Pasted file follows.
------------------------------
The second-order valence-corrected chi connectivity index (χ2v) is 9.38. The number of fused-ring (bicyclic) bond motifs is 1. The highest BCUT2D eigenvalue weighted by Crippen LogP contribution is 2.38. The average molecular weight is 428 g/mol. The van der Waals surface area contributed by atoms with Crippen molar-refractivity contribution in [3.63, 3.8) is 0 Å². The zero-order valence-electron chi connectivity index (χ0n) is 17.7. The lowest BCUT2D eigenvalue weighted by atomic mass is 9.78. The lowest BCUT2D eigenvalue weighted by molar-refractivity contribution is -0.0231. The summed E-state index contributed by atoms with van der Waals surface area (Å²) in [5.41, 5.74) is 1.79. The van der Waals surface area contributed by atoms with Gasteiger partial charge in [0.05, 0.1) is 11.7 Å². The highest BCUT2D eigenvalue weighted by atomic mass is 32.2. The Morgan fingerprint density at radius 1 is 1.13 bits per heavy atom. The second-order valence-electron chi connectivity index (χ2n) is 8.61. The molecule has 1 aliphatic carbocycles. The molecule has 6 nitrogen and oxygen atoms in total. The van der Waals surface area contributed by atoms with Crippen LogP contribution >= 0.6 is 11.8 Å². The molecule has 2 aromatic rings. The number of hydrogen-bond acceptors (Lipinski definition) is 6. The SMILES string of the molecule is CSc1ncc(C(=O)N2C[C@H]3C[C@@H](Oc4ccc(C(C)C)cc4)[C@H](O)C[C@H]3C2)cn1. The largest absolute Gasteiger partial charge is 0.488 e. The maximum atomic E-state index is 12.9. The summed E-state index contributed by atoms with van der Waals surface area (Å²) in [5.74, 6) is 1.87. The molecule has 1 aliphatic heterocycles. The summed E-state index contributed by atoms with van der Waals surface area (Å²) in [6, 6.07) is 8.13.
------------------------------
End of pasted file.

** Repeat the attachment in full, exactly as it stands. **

The second-order valence-corrected chi connectivity index (χ2v) is 9.38. The number of fused-ring (bicyclic) bond motifs is 1. The highest BCUT2D eigenvalue weighted by Crippen LogP contribution is 2.38. The average molecular weight is 428 g/mol. The van der Waals surface area contributed by atoms with Crippen molar-refractivity contribution in [3.63, 3.8) is 0 Å². The zero-order valence-electron chi connectivity index (χ0n) is 17.7. The lowest BCUT2D eigenvalue weighted by atomic mass is 9.78. The lowest BCUT2D eigenvalue weighted by molar-refractivity contribution is -0.0231. The summed E-state index contributed by atoms with van der Waals surface area (Å²) in [5.41, 5.74) is 1.79. The van der Waals surface area contributed by atoms with Gasteiger partial charge in [0.05, 0.1) is 11.7 Å². The highest BCUT2D eigenvalue weighted by atomic mass is 32.2. The Morgan fingerprint density at radius 1 is 1.13 bits per heavy atom. The second-order valence-electron chi connectivity index (χ2n) is 8.61. The molecule has 1 aliphatic carbocycles. The molecule has 6 nitrogen and oxygen atoms in total. The van der Waals surface area contributed by atoms with Crippen LogP contribution >= 0.6 is 11.8 Å². The molecule has 2 aromatic rings. The number of hydrogen-bond acceptors (Lipinski definition) is 6. The SMILES string of the molecule is CSc1ncc(C(=O)N2C[C@H]3C[C@@H](Oc4ccc(C(C)C)cc4)[C@H](O)C[C@H]3C2)cn1. The largest absolute Gasteiger partial charge is 0.488 e. The maximum atomic E-state index is 12.9. The summed E-state index contributed by atoms with van der Waals surface area (Å²) in [5.74, 6) is 1.87. The molecule has 1 aliphatic heterocycles. The summed E-state index contributed by atoms with van der Waals surface area (Å²) in [6, 6.07) is 8.13.